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Jaager

NRG Member
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About Jaager

  • Birthday 09/11/1946

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  • Gender
    Male
  • Location
    Norfolk VA
  • Interests
    wooden sail pre-1860

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  1. I was just reading text about the life stage of a model. The position of the channels was used to date the point in the ship's career that the model represented. Position X and it was = before year N and position Y = after. The point being that channel location could change.
  2. This does not seem to be a hostile and defensive situation. There is no obvious owner who is being protective. I think asking for forgiveness for breaching copyright after publishing this, rather than asking permission before hand, is the more efficient and productive course. In the fantasy situation where there is an actual copyright holder for this document, it could smoke them out. This occurring if the probably 130+ year old owner actually cares. This present stance is a pointless gesture to make an absolute statement. It would be a better statement to add a footnote. Just explain that we are willing to remove the document if the author comes forward and requests it.
  3. The wise and economical way would be to wait until you get to a point where you need a tool and then buy the one that balances quality with how much you will use it in the future. Better for you would be to see if and how firmly the hook gets set with your interest in this hobby. It has a unique advantage of being bounded enough not to be over whelming but broad enough that you could never cover it all. Starting simple also allows you to explore tools and paint that you would never use again or use if you "knew then, what you know now". This is neigh on to impossible for me, because I have an obsession about being as self sufficient as possible. But then, I do not have to answer to anyone about how much I spend and on what. A tool obsession can get expensive if you let it. I trust that you have looked at : For Beginners - Cautionary Tale.
  4. Bill, To add to your stew of options: Using a drill press to drive sanding drums The motor being in your line of sight is the major negative. In a thickness sander function - this is not a problem. When shaping frames with a serious bevel, it can be. If your drill press has a large steel table - a Carter magnetic fence is a quick and dirty but not low cost help to the thicknessing function. Fine tuning the thickness gap will be difficult and tedious though. There are sleeveless sanding drums that let you use off the shelf 9 x 11 sheets. They not only come in standard 3" high with a variety of diameter variety, but there is an additional 3" diameter drum that is 6" high and one that is 4.5" high. The 6" is a big help for shaping frames if you favor the larger scales. (Roger has covered the following - we were typing at the same time - me very slowly) To speculate about your present machine: The original version used a DC motor - the present version switched over to an AC motor. I have no idea about physical size of a DC motor vs an AC motor to get the same power output. I also do not know if AC has any advantage over DC in efficiency, size and maximum possible force. You may wish to determine the force/power difference and not replicate a possible under powered situation.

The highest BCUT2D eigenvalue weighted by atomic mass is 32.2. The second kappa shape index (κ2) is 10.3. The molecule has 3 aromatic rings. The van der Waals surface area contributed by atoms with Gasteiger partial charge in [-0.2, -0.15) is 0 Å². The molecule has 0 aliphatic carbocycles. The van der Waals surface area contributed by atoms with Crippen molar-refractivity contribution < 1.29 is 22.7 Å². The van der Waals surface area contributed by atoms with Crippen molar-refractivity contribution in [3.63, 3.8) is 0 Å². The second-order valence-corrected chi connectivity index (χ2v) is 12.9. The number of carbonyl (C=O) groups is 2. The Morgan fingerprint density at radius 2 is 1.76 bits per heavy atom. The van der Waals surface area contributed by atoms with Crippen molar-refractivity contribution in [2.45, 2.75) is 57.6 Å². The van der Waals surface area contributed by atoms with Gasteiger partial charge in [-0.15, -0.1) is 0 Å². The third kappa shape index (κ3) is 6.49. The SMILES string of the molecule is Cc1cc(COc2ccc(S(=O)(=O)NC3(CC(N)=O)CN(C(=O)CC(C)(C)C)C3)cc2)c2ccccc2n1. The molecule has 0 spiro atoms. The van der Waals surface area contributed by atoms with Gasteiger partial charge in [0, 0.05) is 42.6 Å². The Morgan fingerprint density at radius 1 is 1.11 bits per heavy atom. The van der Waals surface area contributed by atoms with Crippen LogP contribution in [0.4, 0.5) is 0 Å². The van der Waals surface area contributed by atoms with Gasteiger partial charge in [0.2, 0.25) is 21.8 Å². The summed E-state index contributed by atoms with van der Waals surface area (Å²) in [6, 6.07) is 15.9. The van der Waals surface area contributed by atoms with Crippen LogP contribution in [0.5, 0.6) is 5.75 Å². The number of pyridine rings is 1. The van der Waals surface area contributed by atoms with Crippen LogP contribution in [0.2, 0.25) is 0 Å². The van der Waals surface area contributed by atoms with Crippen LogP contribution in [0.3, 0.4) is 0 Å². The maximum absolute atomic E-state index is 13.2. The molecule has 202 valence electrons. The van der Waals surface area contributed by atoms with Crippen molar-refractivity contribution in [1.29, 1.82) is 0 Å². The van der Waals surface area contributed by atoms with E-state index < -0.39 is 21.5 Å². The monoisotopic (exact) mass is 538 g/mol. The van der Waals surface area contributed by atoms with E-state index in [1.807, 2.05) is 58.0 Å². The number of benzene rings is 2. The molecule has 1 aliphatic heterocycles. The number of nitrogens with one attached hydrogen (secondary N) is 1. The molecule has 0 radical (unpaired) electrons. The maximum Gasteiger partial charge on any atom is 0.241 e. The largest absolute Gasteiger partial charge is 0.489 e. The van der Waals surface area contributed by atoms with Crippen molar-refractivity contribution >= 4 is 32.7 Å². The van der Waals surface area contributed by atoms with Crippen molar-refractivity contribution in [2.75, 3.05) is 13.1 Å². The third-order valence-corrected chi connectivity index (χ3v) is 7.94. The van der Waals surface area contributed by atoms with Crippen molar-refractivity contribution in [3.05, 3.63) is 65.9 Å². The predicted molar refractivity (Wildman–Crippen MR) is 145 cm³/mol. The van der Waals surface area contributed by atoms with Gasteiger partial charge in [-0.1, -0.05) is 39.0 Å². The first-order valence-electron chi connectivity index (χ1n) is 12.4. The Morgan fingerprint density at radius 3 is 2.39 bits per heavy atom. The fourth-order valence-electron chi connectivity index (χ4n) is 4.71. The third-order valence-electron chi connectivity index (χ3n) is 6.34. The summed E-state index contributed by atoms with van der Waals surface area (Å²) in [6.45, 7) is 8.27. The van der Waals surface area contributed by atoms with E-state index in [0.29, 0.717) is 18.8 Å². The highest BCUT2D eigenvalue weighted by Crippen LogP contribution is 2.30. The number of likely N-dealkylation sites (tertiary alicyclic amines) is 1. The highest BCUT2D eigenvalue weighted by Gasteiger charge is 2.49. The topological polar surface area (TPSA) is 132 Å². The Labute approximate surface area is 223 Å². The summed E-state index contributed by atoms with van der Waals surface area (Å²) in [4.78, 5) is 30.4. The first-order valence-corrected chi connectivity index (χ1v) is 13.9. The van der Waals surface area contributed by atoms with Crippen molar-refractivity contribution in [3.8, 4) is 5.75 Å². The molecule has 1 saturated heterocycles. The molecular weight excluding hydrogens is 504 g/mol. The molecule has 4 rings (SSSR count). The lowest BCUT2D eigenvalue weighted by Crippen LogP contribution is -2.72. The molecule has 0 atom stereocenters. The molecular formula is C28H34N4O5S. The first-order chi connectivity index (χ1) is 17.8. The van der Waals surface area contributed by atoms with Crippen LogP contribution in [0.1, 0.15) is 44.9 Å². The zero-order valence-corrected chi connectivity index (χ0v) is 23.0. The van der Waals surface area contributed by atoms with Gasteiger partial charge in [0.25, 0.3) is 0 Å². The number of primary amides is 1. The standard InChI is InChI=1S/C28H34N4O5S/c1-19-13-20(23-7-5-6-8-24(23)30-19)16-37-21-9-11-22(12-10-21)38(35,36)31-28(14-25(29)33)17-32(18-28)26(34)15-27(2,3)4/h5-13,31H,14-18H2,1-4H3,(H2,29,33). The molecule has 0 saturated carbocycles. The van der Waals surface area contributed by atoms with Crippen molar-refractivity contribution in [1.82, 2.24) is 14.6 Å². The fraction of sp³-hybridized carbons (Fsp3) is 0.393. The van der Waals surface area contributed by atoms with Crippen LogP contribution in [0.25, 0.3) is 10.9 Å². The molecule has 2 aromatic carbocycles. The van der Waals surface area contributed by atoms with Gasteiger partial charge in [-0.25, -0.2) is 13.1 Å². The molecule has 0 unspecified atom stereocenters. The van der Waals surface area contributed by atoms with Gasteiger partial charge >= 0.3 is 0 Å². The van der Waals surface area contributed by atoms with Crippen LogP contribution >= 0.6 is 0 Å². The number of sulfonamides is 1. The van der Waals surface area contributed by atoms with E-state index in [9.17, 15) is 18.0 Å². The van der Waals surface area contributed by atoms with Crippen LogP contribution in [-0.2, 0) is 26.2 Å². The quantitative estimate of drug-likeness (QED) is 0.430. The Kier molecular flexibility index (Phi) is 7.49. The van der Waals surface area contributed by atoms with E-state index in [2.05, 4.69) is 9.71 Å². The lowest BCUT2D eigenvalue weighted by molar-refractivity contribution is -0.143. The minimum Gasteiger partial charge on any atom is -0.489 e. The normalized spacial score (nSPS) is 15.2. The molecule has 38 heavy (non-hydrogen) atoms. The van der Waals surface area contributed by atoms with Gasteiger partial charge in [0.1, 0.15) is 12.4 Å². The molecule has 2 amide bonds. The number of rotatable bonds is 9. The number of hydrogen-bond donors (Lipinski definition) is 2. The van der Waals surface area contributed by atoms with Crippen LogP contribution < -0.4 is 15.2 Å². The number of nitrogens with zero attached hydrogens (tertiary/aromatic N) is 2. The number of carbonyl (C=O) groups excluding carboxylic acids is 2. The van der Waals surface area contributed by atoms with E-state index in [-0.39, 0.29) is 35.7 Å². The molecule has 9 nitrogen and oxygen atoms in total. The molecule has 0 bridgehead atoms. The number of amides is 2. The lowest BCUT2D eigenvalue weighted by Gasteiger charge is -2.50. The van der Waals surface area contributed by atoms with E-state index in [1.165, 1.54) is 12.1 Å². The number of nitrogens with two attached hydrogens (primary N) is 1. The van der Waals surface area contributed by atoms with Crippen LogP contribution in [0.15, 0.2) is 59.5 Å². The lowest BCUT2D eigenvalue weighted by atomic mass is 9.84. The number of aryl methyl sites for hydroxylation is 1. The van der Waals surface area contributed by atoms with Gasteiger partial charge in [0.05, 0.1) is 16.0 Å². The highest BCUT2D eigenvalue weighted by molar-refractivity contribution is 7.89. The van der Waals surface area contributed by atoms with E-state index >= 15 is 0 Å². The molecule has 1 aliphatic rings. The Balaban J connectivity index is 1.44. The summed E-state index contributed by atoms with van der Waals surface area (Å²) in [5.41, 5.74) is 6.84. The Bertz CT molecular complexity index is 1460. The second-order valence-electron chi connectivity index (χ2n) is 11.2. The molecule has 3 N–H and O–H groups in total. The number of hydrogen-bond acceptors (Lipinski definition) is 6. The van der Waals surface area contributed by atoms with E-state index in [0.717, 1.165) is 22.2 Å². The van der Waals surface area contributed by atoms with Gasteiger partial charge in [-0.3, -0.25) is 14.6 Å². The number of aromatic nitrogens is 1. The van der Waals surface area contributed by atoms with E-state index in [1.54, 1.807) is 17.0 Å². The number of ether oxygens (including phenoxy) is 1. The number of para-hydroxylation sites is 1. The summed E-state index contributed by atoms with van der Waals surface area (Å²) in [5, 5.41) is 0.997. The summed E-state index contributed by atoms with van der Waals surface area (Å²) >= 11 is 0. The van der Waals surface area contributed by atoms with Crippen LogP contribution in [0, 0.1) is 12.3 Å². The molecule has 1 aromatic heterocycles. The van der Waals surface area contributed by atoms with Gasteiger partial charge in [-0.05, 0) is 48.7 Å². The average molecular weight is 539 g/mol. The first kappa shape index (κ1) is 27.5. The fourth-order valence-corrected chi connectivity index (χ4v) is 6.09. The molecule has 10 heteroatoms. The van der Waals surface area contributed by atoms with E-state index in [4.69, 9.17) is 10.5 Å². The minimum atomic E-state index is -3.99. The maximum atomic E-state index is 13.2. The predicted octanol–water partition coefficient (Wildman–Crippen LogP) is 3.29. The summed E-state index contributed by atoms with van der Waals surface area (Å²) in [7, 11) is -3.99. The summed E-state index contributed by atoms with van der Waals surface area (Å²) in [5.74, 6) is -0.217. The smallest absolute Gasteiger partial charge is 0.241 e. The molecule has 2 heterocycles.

5. Thanks Allan, Figure 7/5 on page 189 It is probably just the artist did not draw the ends of the outside planking as the planks lay on the face of the frame. I misread the caption. 7/5 are all gunports, and not the alternate under the quarterdeck/poopdeck "windows" that I had imagined.. In any case, the linings on the sides, sill, lintel allow for the use of "veneer" to make them. This is much easier. To be a bit self serving about my choice in framing above the wale: For a model, it sort of makes it an unnecessary effort to shift top timbers so that they precisely frame a port - if complete outside and inside planking will be used. I compound this further by having a solid wall topside. No spaces. It makes an otherwise fragile zone quite strong. An advantage of POF is that the frames make it easy to locate the gunports. The lining means that the rough opening does not need to be "pretty".
  6. Allen, I am just too out of practice to draw . I will use JPG and scans to try to show what I am asking about. In doing this, I have found that there is a lot of confusing and ambiguous ....... between the contemporary models that you have provided and within Goodwin itself. My interpretation is that old model makers, who were making models of specific ships ( as opposed to the very rare classroom instruction models ) were just as prone to use shortcuts as we later modelers for the minor parts. This would answer why the single layer lids. Going elaborate for 50-120 lids that few would even notice would extend the building time. I wonder if the two layer tight plug ( plastic foam cooler lid type seal) comes from hulks. Old survivor ships that in the late 19th century and early 20th century had become living quarters and office space could have had the gunports and lids "upgraded" to be more weather tight. Something that a couple of generations later would be mistaken as being how the ships were when in actual service.
  7. https://www.rarewoodsusa.com/species/holly/?_product_categories=holly&_paged=2 Best that I can come up with is Rare Woods. Holly is a small yree that does not grow all that straight.
  8. I did exactly what Roger suggested. Except that I paid a woodworker with a lathe to turn my Maple drum. I used the old NRG plans - at the time, there was no model scale ready made alternative. I made it 11" long with a 9" circumference- The available media then was 9 x 11 sheets. The diameter was OK, but I would make it 12" long I also used / use contact cement. It is a positive bear to undo and clean up. I am fairly sure that Elmer's rubber cement would hold as well. You can clean it up using your thumb and friction. I enclose the motor at the bottom. The bottom is an OK location. the enclosed is a very bad idea. Leave the ends open and cut a big hole in the base and raise the unit on large rubber corks for feet. Maybe big holes in the sides. The motor can get hot during a long session. A tapered groove/ wedge cut for the leading edge can save tearing but it is tricky to do well. All and all, my Byrnes machine is the much better option if you can afford it.